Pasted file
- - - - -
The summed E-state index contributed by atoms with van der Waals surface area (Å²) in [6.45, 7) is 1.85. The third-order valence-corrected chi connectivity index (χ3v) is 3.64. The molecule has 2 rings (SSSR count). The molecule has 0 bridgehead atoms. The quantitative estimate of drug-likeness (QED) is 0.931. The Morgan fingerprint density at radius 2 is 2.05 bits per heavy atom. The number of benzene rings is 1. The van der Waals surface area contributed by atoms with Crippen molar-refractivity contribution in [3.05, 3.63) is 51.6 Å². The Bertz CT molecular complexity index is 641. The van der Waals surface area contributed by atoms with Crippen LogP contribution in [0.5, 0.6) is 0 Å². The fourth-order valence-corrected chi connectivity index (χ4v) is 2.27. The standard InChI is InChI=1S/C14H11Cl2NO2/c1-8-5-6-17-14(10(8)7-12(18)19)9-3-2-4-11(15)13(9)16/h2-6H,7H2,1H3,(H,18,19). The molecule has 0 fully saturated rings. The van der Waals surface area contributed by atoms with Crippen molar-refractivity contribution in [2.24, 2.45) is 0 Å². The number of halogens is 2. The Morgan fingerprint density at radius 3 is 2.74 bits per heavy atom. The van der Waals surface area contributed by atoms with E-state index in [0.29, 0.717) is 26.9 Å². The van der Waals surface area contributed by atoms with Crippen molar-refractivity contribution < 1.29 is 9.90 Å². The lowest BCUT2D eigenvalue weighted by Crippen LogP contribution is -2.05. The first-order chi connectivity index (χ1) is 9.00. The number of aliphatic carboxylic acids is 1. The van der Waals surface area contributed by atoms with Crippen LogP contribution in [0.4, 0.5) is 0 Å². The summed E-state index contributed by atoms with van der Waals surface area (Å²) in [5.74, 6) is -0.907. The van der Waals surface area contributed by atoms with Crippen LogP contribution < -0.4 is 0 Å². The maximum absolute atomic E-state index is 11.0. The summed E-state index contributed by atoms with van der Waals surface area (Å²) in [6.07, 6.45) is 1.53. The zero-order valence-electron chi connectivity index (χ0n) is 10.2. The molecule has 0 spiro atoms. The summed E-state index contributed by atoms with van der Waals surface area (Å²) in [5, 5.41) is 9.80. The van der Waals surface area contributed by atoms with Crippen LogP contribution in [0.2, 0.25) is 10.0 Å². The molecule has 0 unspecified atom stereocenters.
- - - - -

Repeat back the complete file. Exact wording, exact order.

The summed E-state index contributed by atoms with van der Waals surface area (Å²) in [6.45, 7) is 1.85. The third-order valence-corrected chi connectivity index (χ3v) is 3.64. The molecule has 2 rings (SSSR count). The molecule has 0 bridgehead atoms. The quantitative estimate of drug-likeness (QED) is 0.931. The Morgan fingerprint density at radius 2 is 2.05 bits per heavy atom. The number of benzene rings is 1. The van der Waals surface area contributed by atoms with Crippen molar-refractivity contribution in [3.05, 3.63) is 51.6 Å². The Bertz CT molecular complexity index is 641. The van der Waals surface area contributed by atoms with Crippen LogP contribution in [0.5, 0.6) is 0 Å². The fourth-order valence-corrected chi connectivity index (χ4v) is 2.27. The standard InChI is InChI=1S/C14H11Cl2NO2/c1-8-5-6-17-14(10(8)7-12(18)19)9-3-2-4-11(15)13(9)16/h2-6H,7H2,1H3,(H,18,19). The molecule has 0 fully saturated rings. The van der Waals surface area contributed by atoms with Crippen molar-refractivity contribution in [2.24, 2.45) is 0 Å². The number of halogens is 2. The Morgan fingerprint density at radius 3 is 2.74 bits per heavy atom. The van der Waals surface area contributed by atoms with E-state index in [0.29, 0.717) is 26.9 Å². The van der Waals surface area contributed by atoms with Crippen molar-refractivity contribution < 1.29 is 9.90 Å². The lowest BCUT2D eigenvalue weighted by Crippen LogP contribution is -2.05. The first-order chi connectivity index (χ1) is 9.00. The number of aliphatic carboxylic acids is 1. The van der Waals surface area contributed by atoms with Crippen LogP contribution in [0.4, 0.5) is 0 Å². The summed E-state index contributed by atoms with van der Waals surface area (Å²) in [5.74, 6) is -0.907. The van der Waals surface area contributed by atoms with Crippen LogP contribution < -0.4 is 0 Å². The maximum absolute atomic E-state index is 11.0. The summed E-state index contributed by atoms with van der Waals surface area (Å²) in [6.07, 6.45) is 1.53. The zero-order valence-electron chi connectivity index (χ0n) is 10.2. The molecule has 0 spiro atoms. The summed E-state index contributed by atoms with van der Waals surface area (Å²) in [5, 5.41) is 9.80. The van der Waals surface area contributed by atoms with Crippen LogP contribution in [0.2, 0.25) is 10.0 Å². The molecule has 0 unspecified atom stereocenters.